Midnight on the Mavi Marmara

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Midnight on the Mavi Marmara
Prominent thinkers look back on the attack of the Mavi Marmara -- a turning point for Gaza solidarity activists

I won't forget the night of May 31, 2010, watching the live-streamed footage on my computer from the deck of the Mavi Marmara -- the Turkish ship bound for the Gaza Strip, the head of an international aid flotilla. A few hours passed before the boarding occurred. The Twitter feed started up rapidly as the sound of a helicopter's whirring sounded in the live-feed. My phone rang. "Are you watching this?" my friend whose family was originally from Gaza asked. The image died and within minutes I heard the news that they had been boarded and attacked. The news that a number of activists had been killed reached us quickly and a day of protest had already been arranged for the following day. The attack marks a turning point for international solidarity for Palestine and the Israel/Palestine conflict.

Moustafa Bayoumi, author of Midnight on the Mavi Marmara, has assembled an engaging anthology on the Mavi Marmara attack in 2010. His collection consists of pieces by 46 writers, including prominent journalists, authors and activists such as Omar Barghouti, Ali Abunimah, Norman Finkelstein, Max Blumenthal, Noam Chomsky, Stephen M. Walt, Alice Walker and Gideon Levy, among other notable contributors.

The pieces in the book are crucial reading for beginners to the issue. In the introduction, Bayoumi revisits the attack and sets the stage for those who may not be familiar with what happened. The book opens with an eye-witness account by Henning Mankell:

"We have been attacked while in international waters. That means the Israelis have behaved like pirates ... The moment they start to steer this ship towards Israel, we have also been kidnapped. The whole action is illegal."

The next chapter, "Understanding the Attack," provides context of the situation and attempts to explain the Israeli government's motivations for attacking an unarmed ship. Ha'aretz journalist, Gideon Levy, critiques the government's attempts at spinning the attack as if it were legitimately acting in self-defense, while academic Rashid Khalidi reflects on the humanitarian conditions in the Gaza Strip, the Israeli attempt at dominating the public discourse on the subject of the attack, and the mentality of Israel's political elite. A number of authors who contributed to this section observe the hypocrisy of the Israeli government's claims to victimhood when reality tells a drastically different story. Alice Walker's piece notes the complicity of many governments in the Gaza tragedy.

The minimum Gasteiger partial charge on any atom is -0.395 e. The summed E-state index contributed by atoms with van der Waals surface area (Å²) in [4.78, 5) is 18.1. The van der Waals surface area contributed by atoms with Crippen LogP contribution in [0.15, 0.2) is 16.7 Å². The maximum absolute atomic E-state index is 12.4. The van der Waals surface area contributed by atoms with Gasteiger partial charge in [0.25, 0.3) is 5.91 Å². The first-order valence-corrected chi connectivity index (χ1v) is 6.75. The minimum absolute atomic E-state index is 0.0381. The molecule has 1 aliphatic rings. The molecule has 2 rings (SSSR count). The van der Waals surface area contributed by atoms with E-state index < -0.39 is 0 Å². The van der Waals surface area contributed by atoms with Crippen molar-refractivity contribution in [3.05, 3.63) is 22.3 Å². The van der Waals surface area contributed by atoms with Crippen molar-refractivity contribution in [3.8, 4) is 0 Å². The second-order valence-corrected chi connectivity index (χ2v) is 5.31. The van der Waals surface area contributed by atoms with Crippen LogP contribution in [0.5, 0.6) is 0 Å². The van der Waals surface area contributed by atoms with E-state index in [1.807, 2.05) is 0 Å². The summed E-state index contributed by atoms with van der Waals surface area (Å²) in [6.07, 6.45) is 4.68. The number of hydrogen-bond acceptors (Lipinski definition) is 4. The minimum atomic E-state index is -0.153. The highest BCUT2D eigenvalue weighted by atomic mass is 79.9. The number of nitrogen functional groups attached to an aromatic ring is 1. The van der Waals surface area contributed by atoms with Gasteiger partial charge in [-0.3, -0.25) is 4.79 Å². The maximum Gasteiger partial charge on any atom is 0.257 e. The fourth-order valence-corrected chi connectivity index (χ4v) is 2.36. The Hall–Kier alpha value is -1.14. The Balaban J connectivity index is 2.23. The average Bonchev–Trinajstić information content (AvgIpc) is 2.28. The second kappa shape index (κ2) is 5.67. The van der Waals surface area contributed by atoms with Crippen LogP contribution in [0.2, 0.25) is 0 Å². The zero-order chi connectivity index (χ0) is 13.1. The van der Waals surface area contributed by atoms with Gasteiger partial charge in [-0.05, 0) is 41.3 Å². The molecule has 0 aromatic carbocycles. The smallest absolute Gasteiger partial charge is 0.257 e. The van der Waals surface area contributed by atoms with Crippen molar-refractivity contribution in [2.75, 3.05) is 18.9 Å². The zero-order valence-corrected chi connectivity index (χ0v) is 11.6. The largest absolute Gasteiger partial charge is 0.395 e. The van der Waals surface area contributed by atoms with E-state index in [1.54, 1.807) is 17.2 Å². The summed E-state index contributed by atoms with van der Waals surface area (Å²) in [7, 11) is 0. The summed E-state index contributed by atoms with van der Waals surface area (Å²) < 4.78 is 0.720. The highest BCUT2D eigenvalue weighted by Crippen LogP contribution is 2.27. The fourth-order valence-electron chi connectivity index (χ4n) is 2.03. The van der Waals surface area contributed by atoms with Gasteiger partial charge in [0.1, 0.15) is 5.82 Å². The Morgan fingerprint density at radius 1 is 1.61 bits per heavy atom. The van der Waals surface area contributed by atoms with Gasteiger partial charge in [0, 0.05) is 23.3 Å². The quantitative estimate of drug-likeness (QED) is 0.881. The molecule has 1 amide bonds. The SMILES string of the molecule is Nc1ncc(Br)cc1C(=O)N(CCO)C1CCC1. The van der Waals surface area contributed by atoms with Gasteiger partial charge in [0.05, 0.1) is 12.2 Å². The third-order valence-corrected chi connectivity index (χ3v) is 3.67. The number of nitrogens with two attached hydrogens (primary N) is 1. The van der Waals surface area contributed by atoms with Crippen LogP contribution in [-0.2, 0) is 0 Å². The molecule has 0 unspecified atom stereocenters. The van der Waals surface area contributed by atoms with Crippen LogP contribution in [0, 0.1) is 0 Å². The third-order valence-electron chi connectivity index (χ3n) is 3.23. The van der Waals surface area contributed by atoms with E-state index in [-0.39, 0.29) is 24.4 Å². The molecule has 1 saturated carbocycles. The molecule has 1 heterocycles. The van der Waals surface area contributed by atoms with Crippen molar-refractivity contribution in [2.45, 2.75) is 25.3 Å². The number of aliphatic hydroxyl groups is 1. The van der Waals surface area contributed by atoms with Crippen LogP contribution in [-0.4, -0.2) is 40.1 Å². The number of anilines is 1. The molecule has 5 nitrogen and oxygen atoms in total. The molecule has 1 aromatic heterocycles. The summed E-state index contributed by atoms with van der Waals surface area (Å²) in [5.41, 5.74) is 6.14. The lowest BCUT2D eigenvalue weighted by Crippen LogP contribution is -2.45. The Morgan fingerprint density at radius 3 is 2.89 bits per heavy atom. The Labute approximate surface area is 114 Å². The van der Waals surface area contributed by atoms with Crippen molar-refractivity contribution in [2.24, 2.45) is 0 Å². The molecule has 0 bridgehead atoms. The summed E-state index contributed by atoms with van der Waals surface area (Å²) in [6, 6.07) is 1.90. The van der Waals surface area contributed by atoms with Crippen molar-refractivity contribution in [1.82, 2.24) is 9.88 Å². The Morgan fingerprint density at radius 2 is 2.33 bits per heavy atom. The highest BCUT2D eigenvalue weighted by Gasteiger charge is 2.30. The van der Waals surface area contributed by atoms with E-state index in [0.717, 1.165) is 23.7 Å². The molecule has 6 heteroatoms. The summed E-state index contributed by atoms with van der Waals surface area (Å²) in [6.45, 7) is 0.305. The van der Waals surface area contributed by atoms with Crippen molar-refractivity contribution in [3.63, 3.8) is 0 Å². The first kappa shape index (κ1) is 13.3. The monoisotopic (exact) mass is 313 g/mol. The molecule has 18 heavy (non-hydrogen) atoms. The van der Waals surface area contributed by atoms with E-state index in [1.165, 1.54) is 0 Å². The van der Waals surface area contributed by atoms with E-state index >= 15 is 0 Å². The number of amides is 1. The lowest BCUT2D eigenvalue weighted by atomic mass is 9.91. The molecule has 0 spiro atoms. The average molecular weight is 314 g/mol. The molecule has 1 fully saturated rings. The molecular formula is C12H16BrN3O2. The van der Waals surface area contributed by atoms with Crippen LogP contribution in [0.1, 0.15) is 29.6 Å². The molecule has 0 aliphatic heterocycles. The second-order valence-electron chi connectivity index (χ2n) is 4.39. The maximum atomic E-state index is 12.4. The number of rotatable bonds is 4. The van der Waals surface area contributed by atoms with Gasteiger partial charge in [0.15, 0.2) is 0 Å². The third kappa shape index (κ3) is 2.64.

By the third chapter, "The Blockade of Gaza," my blood really started to boil. Respected Israeli human rights organization Gisha lists the various items that are banned by the Gaza blockade. It is astonishing, for instance, that Gaza, a coastal society, is prohibited rods, various nets, buoys and ropes for fishing. Other prohibited items include sage, coriander, jam, vinegar, nutmeg, chocolate, fruit preserves and biscuits. The writings that follow this introductory piece focus more on the conditions in Gaza and how the blockade has caused the collapse of the Strip's economy and the malnutrition of its people.

"Inside Israel," provides insight into Israeli society itself and the siege mentality that dominates public discourse. There are writings from Israeli citizens critical of the siege of Gaza. There is some optimism in here, although most of it laments what they feel to be an ongoing degradation of Israeli society. This book was published before the massive protests against Netenyahu's government however, so perhaps this section is due for an update. An interesting piece by Henry Siegman explores the wider discussion within the worldwide Jewish community on Israel and its relations with the Palestinians. In contrast, Yousef Munayyer describes a trend of impunity when it comes to Israel's international conduct, citing one massacre after another where those responsible were not brought to justice.

The book's last chapters provide context on the wider political fallout of the flotilla attack. Norman Finkelstein, Glenn Greenwald and Daniel Luban provide insight into the situation within the global Jewish Diaspora, and how many Jewish citizens of various countries have gradually distanced themselves from Israel. These authors reveal a complicated overall situation within Jewish communities and how a more open discussion of Israel and Zionism is emerging. This section leads into the books conclusion that describes the current Boycott, Divestment and Sanctions (BDS) movement and its recent victories, leaving the reader feeling more optimistic.

While its focus is primarily on Gaza, Midnight on the Mavi Marmara is a must read for those readers unfamiliar with the Israel/Palestine conflict. The book serves as an important reminder of the unfolding regime of dispossession and mistreatment that the Palestinians of Gaza face under siege -- and what the subsequent large-scale diplomatic fallout following the attack of the Mavi Marmara may mean for the future of the region.J. Zimmerman

J. Zimmerman is a freelance journalist with a degree in International Development Studies from York University. His work has been featured on CHRY 105.5FM and CKLN 88.1FM, as well as other campus-based radio stations. J. Zimmerman's work is available largely on his YouTube channel: jmzimmerman1984

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